WYSIWYG on a classic bowl of Sarawak Laksa, and of course the pièce de résistance has got to be that simmering hot, thick, spicy and creamy broth! Heaven! I’m in heaven! Or was I?  

  
  

  

Verdict: It was a good bowl of Laksa, but not the real McCoy. 185g laksa paste for 4 people did not conjure a concentrated broth. Garam Masala paste plus other fresh herbs, spices and seasonings came to the rescue. On its own, the laksa would not pass the test. The colour was not right and it was quite sour with a bit too much tamarind paste.  It was a “Malaysian” laksa but I had transformed  it to what I know best to that one dish that transported me back to Bumi Kenyalang or the Land of the Hornbills!

I could not get fresh coconut cream, hence, I resorted to buying a small can of 100% pure coconut cream (incidentally, a product of Malaysia) I found on the shelf of a local Belgian supermarket.  Therefore, I’m happy to link this post over at Little Thumbs Up with the June 2015 theme “CREAM” organised by Zoe of Bake for Happy Kids and Mui Mui of my little favourite DIY and hosted by Diana of The Domestic Goddess Wannabe 

  

As a saying goes, “When in Rome, do as the Romans do” therefore, I have this to impart, “When in Kuching, do as what most Kuchingites would do. Have a bowl of Sarawak laksa for breakfast!” I’m not kidding here as the best laksa stalls in Kuching are opened as early as 7 am and closed by 10.30am. If you come by at noon, chances are you’d go home, feeling dis-satisfied and empty-handed. As there are so many different kinds of laksa’s in Malaysia, you can tell a Sarawak laksa apart from the rest as the must-have garnished ingredients are rice vermicelli, slivers of chicken, crisp bean sprouts, prawns, strips of omelette and sprinkles of fresh coriander with a condiment of sambal belacan and calamansi lime or lemon wedge. Anything else is NOT Sarawak laksa, ie NO tofu or sugar snap peas or cucumber or pineapple or lettuce, etc. Honestly speaking, I can have a bowl of Kuching laksa for breakfast, lunch and dinner. Yes, it’s that good! For this, I’m linking this post to Simply Eggcellent #5 – how do you like your eggs in the morning? hosted by Dominic of Belleau Kitchen. I’m curious what he thinks of this entry with omelette in a bowl of simmering crimson hot and spicy laksa for breakfast 😉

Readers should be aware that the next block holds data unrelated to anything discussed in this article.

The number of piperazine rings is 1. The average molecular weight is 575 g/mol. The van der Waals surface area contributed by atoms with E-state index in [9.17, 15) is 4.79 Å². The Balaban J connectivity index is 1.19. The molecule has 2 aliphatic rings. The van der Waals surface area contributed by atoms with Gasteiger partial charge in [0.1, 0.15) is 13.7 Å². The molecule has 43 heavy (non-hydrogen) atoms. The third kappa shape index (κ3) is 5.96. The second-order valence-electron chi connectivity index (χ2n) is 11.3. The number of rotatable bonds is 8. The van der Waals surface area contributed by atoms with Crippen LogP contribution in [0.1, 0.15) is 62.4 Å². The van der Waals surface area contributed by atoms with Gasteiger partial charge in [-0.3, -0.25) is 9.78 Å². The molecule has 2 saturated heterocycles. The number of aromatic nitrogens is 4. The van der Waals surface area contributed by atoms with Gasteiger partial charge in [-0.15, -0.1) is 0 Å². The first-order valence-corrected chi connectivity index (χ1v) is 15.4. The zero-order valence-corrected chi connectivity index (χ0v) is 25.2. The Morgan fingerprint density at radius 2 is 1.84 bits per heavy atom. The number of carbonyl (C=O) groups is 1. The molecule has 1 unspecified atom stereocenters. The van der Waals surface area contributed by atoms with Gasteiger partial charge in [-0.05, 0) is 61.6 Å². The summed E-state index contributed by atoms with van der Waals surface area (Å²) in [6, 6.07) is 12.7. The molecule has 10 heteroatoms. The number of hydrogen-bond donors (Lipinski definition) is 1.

Have a great week!

Cheers from SUNNY Belgium!

While most of the dishes of Singapore are very similar to Malaysia’s, there is perhaps one dish that stands out amongst the others. Singapore’s version of the Hainanese Chicken Rice is the most known to many foreigners.   While this platter has become the iconic and National dish of Singapore, little Kuching town has transformed Singapore Chicken Rice as one of the signature dishes of Sarawak! Almost a neck and neck race with the most beloved and irresistible Sarawak Laksa !

Here’s my version of the “Singapore” Chicken Rice I made recently.

1. SCR_homemade chix rice

Sunday’s best choice

Sunday has always been a day of rest for my family in Kuching. Mum tries not to cook on Sundays. After the Sunday morning service, we would sample our favourite local dishes at the food court or open air markets or malls.  One of our favourite eateries in the late 80’s and 90’s was the Singapore Chicken Rice restaurant, then located at Jalan Song Thian Cheok.  We loved going there for two reasons: the tasty chicken rice dish and the air-conditioner 😀

Other days, we would order takeaway meals of the Singapore Chicken Rice. Honestly, speaking, I could not recollect dropping the word “Singapore” from SINGAPORE Chicken Rice. I could not remember saying Hainanese Chicken Rice at all.

Ask another Kuchingite. They will vouch my point.  The funny thing was the Singapore Chicken Rice Restaurant was not known in Singapore at all.  Then I learnt that the founder of the Singapore Chicken Rice were local Kuching guys, who probably had connections with Singapore?  From a teeny weeny restaurant located at Jalan Song Thian Cheok in Kuching, THE Singapore Chicken Rice became a chain of household name with restaurant outlets throughout Sarawak and the rest of the world. 

You can read their inspiring story here and how they ended up today: http://www.scr.my/

A Homemade Version

If you have been away from home for so many years – like me – it is only logical that you would crave for something you have not had in years.